Coenzyme Q10 Vitamins Wilmington DE
Kennett Square, PA
Ask the Doctor—Taking Coenzyme Q-10 before Surgery
By Dan Lukaczer, ND
Q I was told I should take coenzyme Q10 before surgery. Should I?
A That is fairly nonspecific advice. I’m not sure I’d make such a general recommendation, but it does seem that coenzyme Q10 (co-Q10) may be very helpful in certain populations with certain surgeries. Co-Q10 is a nutrient that is produced in small amounts by the body and also is found in some foods such as fish and organ meats. It plays a key role in helping the body convert food into energy and also acts as an important antioxidant. Because the body can produce it, co-Q10 is not considered an essential nutrient. In some instances, however, extra intake may be quite advantageous.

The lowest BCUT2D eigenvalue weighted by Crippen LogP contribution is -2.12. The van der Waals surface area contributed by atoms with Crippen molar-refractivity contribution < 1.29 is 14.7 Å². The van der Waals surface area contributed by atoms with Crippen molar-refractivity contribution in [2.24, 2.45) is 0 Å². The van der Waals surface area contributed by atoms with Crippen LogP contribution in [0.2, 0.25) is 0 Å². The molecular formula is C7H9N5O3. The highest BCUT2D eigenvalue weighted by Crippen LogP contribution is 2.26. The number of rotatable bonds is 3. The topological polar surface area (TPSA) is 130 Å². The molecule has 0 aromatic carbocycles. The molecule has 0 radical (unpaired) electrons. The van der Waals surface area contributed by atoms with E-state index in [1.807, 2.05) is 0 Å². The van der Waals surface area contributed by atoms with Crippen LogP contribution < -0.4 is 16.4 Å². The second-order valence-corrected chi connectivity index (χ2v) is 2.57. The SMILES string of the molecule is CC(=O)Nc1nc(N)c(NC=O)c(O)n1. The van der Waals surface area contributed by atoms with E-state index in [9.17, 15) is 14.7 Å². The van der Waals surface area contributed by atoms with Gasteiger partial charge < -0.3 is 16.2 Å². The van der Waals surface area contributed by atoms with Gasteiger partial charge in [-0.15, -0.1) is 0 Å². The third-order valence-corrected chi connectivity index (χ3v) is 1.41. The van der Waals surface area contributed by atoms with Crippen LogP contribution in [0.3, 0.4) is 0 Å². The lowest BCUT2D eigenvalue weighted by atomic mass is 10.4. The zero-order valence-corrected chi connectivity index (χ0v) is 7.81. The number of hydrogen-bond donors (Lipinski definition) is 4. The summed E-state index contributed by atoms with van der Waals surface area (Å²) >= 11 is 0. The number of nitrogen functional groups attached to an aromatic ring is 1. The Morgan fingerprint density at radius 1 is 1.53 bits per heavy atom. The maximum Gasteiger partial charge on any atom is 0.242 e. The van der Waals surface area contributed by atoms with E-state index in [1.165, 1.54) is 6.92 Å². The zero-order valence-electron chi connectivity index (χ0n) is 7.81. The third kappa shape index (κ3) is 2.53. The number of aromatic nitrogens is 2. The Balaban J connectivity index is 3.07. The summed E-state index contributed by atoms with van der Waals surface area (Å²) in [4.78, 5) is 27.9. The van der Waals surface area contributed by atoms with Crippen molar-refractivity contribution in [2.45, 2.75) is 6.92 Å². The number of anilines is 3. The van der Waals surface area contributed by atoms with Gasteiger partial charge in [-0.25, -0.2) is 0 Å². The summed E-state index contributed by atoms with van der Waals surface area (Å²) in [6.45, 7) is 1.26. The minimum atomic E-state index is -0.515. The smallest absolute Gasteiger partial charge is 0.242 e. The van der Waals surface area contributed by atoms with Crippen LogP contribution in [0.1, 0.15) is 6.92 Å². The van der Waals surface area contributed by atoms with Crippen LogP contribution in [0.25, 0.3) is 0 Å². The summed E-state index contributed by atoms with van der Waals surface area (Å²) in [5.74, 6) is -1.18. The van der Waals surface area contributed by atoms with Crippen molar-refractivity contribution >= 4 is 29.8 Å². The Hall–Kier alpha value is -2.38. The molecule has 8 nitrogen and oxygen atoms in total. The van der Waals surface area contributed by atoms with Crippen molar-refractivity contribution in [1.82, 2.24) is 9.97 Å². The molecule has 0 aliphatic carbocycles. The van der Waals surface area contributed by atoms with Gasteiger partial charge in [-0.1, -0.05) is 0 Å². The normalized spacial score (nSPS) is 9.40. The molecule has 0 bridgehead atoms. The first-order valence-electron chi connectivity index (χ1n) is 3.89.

Because co-Q10 has the potential to improve energy production in the mitochondria of cells, some researchers thought it might be useful in older patients undergoing cardiac surgery. Their reason was that the aging heart has a diminished capacity to recover from stress. To test their hypothesis, patients undergoing elective cardiac surgery were chosen at random to receive oral co-Q10 (300 mg/day) or placebo for two weeks prior to their operations. Results showed those receiving co-Q10 had increased levels of the nutrient in their blood, heart muscle and isolated mitochondria, compared with levels seen in placebo patients.
The result was that oral co-Q10 before cardiac surgery improved the efficiency of mitochondrial energy production and post-operative heart function, as well as reduced intraoperative myocardial damage and shortened hospital stays. These kinds of results suggest co-Q10 might help recovery if taken by middle- to older-age people before any type of cardiac surgery.
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